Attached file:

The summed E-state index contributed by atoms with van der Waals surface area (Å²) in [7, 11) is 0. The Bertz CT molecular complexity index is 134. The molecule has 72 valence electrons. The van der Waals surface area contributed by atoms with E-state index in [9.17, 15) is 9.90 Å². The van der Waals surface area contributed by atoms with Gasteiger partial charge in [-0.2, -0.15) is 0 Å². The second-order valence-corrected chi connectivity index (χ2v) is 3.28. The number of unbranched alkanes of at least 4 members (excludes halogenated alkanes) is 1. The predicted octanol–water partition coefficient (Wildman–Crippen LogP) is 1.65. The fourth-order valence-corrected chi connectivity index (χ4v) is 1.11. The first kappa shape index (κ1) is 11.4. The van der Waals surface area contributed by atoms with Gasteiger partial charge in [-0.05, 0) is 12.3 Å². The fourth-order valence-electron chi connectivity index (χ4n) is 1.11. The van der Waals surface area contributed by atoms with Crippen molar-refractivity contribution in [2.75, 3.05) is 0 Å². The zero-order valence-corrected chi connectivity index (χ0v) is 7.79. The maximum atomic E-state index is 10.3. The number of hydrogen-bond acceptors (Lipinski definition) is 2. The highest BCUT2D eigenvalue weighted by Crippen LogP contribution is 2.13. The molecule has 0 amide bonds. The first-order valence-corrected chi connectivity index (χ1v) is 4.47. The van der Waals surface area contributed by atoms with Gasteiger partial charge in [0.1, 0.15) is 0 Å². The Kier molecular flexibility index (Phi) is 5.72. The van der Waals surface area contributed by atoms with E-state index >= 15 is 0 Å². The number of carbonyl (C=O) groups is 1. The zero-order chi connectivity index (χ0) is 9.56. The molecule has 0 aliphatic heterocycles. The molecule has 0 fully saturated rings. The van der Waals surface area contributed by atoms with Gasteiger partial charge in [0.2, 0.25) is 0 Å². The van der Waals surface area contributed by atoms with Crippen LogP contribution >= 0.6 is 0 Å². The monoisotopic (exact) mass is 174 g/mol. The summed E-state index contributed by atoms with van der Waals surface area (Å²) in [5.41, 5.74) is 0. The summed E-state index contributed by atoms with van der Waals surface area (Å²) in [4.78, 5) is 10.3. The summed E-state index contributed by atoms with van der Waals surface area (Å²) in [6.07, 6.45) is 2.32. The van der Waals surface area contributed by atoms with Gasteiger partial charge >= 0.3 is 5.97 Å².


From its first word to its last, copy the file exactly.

The summed E-state index contributed by atoms with van der Waals surface area (Å²) in [7, 11) is 0. The Bertz CT molecular complexity index is 134. The molecule has 72 valence electrons. The van der Waals surface area contributed by atoms with E-state index in [9.17, 15) is 9.90 Å². The van der Waals surface area contributed by atoms with Gasteiger partial charge in [-0.2, -0.15) is 0 Å². The second-order valence-corrected chi connectivity index (χ2v) is 3.28. The number of unbranched alkanes of at least 4 members (excludes halogenated alkanes) is 1. The predicted octanol–water partition coefficient (Wildman–Crippen LogP) is 1.65. The fourth-order valence-corrected chi connectivity index (χ4v) is 1.11. The first kappa shape index (κ1) is 11.4. The van der Waals surface area contributed by atoms with Gasteiger partial charge in [-0.05, 0) is 12.3 Å². The fourth-order valence-electron chi connectivity index (χ4n) is 1.11. The van der Waals surface area contributed by atoms with Crippen molar-refractivity contribution in [2.75, 3.05) is 0 Å². The zero-order valence-corrected chi connectivity index (χ0v) is 7.79. The maximum atomic E-state index is 10.3. The number of hydrogen-bond acceptors (Lipinski definition) is 2. The highest BCUT2D eigenvalue weighted by Crippen LogP contribution is 2.13. The molecule has 0 amide bonds. The first-order valence-corrected chi connectivity index (χ1v) is 4.47. The van der Waals surface area contributed by atoms with Gasteiger partial charge in [0.1, 0.15) is 0 Å². The Kier molecular flexibility index (Phi) is 5.72. The van der Waals surface area contributed by atoms with E-state index >= 15 is 0 Å². The number of carbonyl (C=O) groups is 1. The zero-order chi connectivity index (χ0) is 9.56. The molecule has 0 aliphatic heterocycles. The molecule has 0 fully saturated rings. The van der Waals surface area contributed by atoms with Gasteiger partial charge in [0.2, 0.25) is 0 Å². The van der Waals surface area contributed by atoms with Crippen LogP contribution >= 0.6 is 0 Å². The monoisotopic (exact) mass is 174 g/mol. The summed E-state index contributed by atoms with van der Waals surface area (Å²) in [5.41, 5.74) is 0. The summed E-state index contributed by atoms with van der Waals surface area (Å²) in [4.78, 5) is 10.3. The summed E-state index contributed by atoms with van der Waals surface area (Å²) in [6.07, 6.45) is 2.32. The van der Waals surface area contributed by atoms with Gasteiger partial charge >= 0.3 is 5.97 Å².